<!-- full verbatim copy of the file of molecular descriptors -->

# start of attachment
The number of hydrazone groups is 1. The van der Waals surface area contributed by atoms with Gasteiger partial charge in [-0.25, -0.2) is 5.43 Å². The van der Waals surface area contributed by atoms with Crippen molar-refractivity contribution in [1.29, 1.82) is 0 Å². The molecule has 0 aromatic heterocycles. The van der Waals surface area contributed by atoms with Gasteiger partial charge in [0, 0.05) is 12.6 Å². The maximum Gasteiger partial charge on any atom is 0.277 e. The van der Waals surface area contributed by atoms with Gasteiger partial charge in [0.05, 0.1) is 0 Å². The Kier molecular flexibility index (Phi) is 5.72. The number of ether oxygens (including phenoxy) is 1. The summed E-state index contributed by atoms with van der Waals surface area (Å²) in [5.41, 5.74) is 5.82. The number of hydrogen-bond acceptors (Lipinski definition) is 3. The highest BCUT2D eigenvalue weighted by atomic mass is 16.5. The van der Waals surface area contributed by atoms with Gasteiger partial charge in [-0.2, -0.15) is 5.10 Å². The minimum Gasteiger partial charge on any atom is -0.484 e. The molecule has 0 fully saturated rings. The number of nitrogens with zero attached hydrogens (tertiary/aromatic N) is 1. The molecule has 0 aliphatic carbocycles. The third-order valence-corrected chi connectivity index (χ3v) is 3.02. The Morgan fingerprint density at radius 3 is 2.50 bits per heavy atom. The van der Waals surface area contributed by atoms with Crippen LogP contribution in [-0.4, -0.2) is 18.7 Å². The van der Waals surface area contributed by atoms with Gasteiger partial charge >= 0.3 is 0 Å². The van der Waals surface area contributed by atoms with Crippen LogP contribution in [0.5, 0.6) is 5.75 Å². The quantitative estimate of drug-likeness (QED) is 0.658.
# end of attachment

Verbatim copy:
The number of hydrazone groups is 1. The van der Waals surface area contributed by atoms with Gasteiger partial charge in [-0.25, -0.2) is 5.43 Å². The van der Waals surface area contributed by atoms with Crippen molar-refractivity contribution in [1.29, 1.82) is 0 Å². The molecule has 0 aromatic heterocycles. The van der Waals surface area contributed by atoms with Gasteiger partial charge in [0, 0.05) is 12.6 Å². The maximum Gasteiger partial charge on any atom is 0.277 e. The van der Waals surface area contributed by atoms with Gasteiger partial charge in [0.05, 0.1) is 0 Å². The Kier molecular flexibility index (Phi) is 5.72. The number of ether oxygens (including phenoxy) is 1. The summed E-state index contributed by atoms with van der Waals surface area (Å²) in [5.41, 5.74) is 5.82. The number of hydrogen-bond acceptors (Lipinski definition) is 3. The highest BCUT2D eigenvalue weighted by atomic mass is 16.5. The van der Waals surface area contributed by atoms with Gasteiger partial charge in [-0.2, -0.15) is 5.10 Å². The minimum Gasteiger partial charge on any atom is -0.484 e. The molecule has 0 fully saturated rings. The number of nitrogens with zero attached hydrogens (tertiary/aromatic N) is 1. The molecule has 0 aliphatic carbocycles. The third-order valence-corrected chi connectivity index (χ3v) is 3.02. The Morgan fingerprint density at radius 3 is 2.50 bits per heavy atom. The van der Waals surface area contributed by atoms with Crippen LogP contribution in [-0.4, -0.2) is 18.7 Å². The van der Waals surface area contributed by atoms with Gasteiger partial charge >= 0.3 is 0 Å². The van der Waals surface area contributed by atoms with Crippen LogP contribution in [0.5, 0.6) is 5.75 Å². The quantitative estimate of drug-likeness (QED) is 0.658.